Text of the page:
District Attorney: Candidates breaking “Disclaimer Law” could be cited and charged


About half dozen or more candidates participating in the upcoming election in Carter County could be breaking the law if they are not following the disclaimer law. 

That law says anyone running for election must put a message on campaign signs stating who paid for it. District Attorney General Tony Clark says if that message is not affixed to campaign signs then candidates could face a misdemeanor charge. 

According to Carter County Administrator of Elections Tracy Tanner Harris, information on the Disclaimer Law was provided to all candidates.  

“All we do is give the information to the candidate and they take it from there,” Harris said.

News Channel 11 came across several signs without the disclaimer printed or posted on them. People in the community say candidates should know the laws and follow them.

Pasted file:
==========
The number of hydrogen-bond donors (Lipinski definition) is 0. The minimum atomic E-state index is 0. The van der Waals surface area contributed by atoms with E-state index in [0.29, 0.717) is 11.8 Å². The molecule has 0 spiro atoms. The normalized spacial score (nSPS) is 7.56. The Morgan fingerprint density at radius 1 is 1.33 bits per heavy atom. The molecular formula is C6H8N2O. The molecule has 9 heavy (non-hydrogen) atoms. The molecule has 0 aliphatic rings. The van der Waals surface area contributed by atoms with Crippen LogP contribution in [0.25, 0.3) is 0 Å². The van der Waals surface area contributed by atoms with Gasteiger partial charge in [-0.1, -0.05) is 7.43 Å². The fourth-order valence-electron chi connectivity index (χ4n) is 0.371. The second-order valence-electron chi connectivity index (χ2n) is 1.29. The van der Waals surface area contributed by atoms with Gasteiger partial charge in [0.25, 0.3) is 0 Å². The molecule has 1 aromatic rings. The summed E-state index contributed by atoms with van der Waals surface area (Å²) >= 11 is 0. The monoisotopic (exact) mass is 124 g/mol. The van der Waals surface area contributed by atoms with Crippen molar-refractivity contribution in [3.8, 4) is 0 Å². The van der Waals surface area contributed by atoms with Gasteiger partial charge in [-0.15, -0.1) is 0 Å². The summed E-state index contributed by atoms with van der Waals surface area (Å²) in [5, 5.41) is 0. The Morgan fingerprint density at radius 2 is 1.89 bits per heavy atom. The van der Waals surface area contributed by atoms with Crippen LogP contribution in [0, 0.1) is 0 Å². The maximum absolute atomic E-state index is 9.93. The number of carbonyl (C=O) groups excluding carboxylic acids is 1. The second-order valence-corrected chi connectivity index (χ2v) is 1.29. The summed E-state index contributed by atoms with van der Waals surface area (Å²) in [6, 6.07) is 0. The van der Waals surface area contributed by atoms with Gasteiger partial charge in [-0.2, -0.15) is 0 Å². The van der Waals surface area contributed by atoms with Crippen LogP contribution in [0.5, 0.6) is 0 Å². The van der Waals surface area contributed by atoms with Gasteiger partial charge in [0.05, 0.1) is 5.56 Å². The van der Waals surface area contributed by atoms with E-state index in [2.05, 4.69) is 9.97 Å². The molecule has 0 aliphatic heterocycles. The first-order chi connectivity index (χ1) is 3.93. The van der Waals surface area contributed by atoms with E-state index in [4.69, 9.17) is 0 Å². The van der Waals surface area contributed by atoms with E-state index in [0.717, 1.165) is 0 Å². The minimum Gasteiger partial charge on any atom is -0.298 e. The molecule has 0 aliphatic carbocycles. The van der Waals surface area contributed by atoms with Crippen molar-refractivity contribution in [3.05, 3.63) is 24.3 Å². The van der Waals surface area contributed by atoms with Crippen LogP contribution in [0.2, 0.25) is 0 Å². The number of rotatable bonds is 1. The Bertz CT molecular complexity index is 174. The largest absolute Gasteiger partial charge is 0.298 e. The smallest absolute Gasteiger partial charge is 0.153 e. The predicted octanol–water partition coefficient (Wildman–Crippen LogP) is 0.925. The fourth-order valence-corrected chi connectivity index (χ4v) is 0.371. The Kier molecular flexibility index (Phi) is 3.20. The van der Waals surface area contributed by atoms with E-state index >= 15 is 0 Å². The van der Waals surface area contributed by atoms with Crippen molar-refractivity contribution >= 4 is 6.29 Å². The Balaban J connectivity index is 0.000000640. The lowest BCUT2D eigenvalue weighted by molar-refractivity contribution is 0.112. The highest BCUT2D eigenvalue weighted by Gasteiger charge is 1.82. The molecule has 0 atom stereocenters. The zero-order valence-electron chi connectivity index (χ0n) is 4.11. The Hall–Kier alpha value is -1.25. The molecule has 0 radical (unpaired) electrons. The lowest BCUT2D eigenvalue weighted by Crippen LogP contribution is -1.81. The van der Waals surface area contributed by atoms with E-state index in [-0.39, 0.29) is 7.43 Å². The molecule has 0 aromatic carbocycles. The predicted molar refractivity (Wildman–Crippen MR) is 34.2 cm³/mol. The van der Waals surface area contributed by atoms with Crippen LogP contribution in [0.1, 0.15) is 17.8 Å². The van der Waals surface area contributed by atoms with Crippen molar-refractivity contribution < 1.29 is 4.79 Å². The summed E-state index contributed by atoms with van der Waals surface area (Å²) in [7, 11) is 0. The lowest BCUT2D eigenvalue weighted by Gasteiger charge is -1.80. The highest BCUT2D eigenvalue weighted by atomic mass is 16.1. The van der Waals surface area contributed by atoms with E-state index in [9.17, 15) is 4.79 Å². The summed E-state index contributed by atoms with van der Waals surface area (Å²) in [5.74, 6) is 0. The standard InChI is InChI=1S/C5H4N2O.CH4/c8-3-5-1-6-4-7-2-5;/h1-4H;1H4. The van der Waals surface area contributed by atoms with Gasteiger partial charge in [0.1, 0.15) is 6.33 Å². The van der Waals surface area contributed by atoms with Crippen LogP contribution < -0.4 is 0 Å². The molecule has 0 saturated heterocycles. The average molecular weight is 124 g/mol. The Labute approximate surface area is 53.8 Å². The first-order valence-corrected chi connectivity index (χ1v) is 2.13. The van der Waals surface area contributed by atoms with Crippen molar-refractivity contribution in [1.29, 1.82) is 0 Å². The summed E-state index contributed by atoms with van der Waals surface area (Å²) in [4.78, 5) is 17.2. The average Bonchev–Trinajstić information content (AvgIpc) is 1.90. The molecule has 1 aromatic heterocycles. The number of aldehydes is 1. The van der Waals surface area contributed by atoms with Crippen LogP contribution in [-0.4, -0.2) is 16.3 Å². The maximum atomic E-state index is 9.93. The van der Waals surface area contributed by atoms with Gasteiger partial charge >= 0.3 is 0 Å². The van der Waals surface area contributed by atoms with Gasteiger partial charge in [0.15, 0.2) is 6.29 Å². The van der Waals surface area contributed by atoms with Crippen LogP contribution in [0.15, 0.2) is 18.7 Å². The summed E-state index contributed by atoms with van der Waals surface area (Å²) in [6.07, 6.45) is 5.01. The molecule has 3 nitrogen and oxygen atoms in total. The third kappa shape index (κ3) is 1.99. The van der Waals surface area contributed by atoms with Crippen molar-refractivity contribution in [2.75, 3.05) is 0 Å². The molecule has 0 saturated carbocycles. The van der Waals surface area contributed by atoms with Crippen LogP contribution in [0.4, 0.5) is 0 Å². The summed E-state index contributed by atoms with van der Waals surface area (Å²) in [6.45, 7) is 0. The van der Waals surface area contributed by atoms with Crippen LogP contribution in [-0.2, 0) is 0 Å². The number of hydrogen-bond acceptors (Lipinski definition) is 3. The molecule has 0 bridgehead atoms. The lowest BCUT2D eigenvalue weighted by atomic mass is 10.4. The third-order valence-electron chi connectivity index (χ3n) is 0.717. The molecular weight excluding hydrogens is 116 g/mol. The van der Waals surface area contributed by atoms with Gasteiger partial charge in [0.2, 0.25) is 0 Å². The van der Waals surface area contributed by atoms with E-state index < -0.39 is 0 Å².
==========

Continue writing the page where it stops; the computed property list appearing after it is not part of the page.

“I think if someone is going to be running for public office, they should be obeying all the laws,” Debbie Reeser said.

So far there has only been one complaint about the sings into the election commission office, still the county’s top prosecutor says if there is a complaint, he will look into.

“It is the law now enforcement of that is left up to those who enforce the law, we prosecute offenders of the law,” Clark said.

So who is responsible for enforcing the disclaimer law?  That falls on area law enforcement, like the sheriff’s office and police department. 

The district attorney says so far he has never had anyone in his district charged or cited for breaking this law. 

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